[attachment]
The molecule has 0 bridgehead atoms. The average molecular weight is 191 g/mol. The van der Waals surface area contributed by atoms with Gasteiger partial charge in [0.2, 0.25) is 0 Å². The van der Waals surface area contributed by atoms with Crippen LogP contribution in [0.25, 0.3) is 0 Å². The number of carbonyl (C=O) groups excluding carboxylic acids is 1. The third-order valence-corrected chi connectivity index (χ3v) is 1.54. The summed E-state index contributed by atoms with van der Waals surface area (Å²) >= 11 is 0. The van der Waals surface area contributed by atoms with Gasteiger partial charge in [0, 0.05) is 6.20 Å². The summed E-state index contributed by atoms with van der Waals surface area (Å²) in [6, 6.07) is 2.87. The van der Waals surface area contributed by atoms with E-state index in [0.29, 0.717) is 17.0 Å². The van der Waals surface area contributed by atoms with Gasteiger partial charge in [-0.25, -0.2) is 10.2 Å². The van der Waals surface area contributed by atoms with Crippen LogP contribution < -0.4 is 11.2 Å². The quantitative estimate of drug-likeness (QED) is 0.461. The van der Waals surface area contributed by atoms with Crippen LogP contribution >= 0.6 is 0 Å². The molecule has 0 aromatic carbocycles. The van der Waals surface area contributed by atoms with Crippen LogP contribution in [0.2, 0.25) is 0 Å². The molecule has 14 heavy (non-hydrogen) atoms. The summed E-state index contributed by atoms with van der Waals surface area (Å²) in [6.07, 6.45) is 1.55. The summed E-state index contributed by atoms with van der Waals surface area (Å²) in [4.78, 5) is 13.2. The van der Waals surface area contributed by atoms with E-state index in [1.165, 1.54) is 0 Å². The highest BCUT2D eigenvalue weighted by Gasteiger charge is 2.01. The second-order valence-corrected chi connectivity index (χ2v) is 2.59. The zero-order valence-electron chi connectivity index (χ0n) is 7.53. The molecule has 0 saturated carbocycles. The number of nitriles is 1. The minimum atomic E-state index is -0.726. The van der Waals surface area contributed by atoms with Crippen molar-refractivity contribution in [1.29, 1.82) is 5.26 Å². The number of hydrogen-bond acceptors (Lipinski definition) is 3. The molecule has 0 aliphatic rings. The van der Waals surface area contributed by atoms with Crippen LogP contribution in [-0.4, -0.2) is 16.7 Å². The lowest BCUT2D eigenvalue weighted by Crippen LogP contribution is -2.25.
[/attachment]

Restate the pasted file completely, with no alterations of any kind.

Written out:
The molecule has 0 bridgehead atoms. The average molecular weight is 191 g/mol. The van der Waals surface area contributed by atoms with Gasteiger partial charge in [0.2, 0.25) is 0 Å². The van der Waals surface area contributed by atoms with Crippen LogP contribution in [0.25, 0.3) is 0 Å². The number of carbonyl (C=O) groups excluding carboxylic acids is 1. The third-order valence-corrected chi connectivity index (χ3v) is 1.54. The summed E-state index contributed by atoms with van der Waals surface area (Å²) >= 11 is 0. The van der Waals surface area contributed by atoms with Gasteiger partial charge in [0, 0.05) is 6.20 Å². The summed E-state index contributed by atoms with van der Waals surface area (Å²) in [6, 6.07) is 2.87. The van der Waals surface area contributed by atoms with E-state index in [0.29, 0.717) is 17.0 Å². The van der Waals surface area contributed by atoms with Gasteiger partial charge in [-0.25, -0.2) is 10.2 Å². The van der Waals surface area contributed by atoms with Crippen LogP contribution < -0.4 is 11.2 Å². The quantitative estimate of drug-likeness (QED) is 0.461. The van der Waals surface area contributed by atoms with Crippen LogP contribution >= 0.6 is 0 Å². The molecule has 0 aromatic carbocycles. The van der Waals surface area contributed by atoms with Crippen LogP contribution in [0.2, 0.25) is 0 Å². The molecule has 14 heavy (non-hydrogen) atoms. The summed E-state index contributed by atoms with van der Waals surface area (Å²) in [6.07, 6.45) is 1.55. The summed E-state index contributed by atoms with van der Waals surface area (Å²) in [4.78, 5) is 13.2. The van der Waals surface area contributed by atoms with E-state index in [1.165, 1.54) is 0 Å². The highest BCUT2D eigenvalue weighted by Gasteiger charge is 2.01. The second-order valence-corrected chi connectivity index (χ2v) is 2.59. The zero-order valence-electron chi connectivity index (χ0n) is 7.53. The molecule has 0 saturated carbocycles. The number of nitriles is 1. The minimum atomic E-state index is -0.726. The van der Waals surface area contributed by atoms with Crippen molar-refractivity contribution in [1.29, 1.82) is 5.26 Å². The number of hydrogen-bond acceptors (Lipinski definition) is 3. The molecule has 0 aliphatic rings. The van der Waals surface area contributed by atoms with Crippen LogP contribution in [-0.4, -0.2) is 16.7 Å². The lowest BCUT2D eigenvalue weighted by Crippen LogP contribution is -2.25.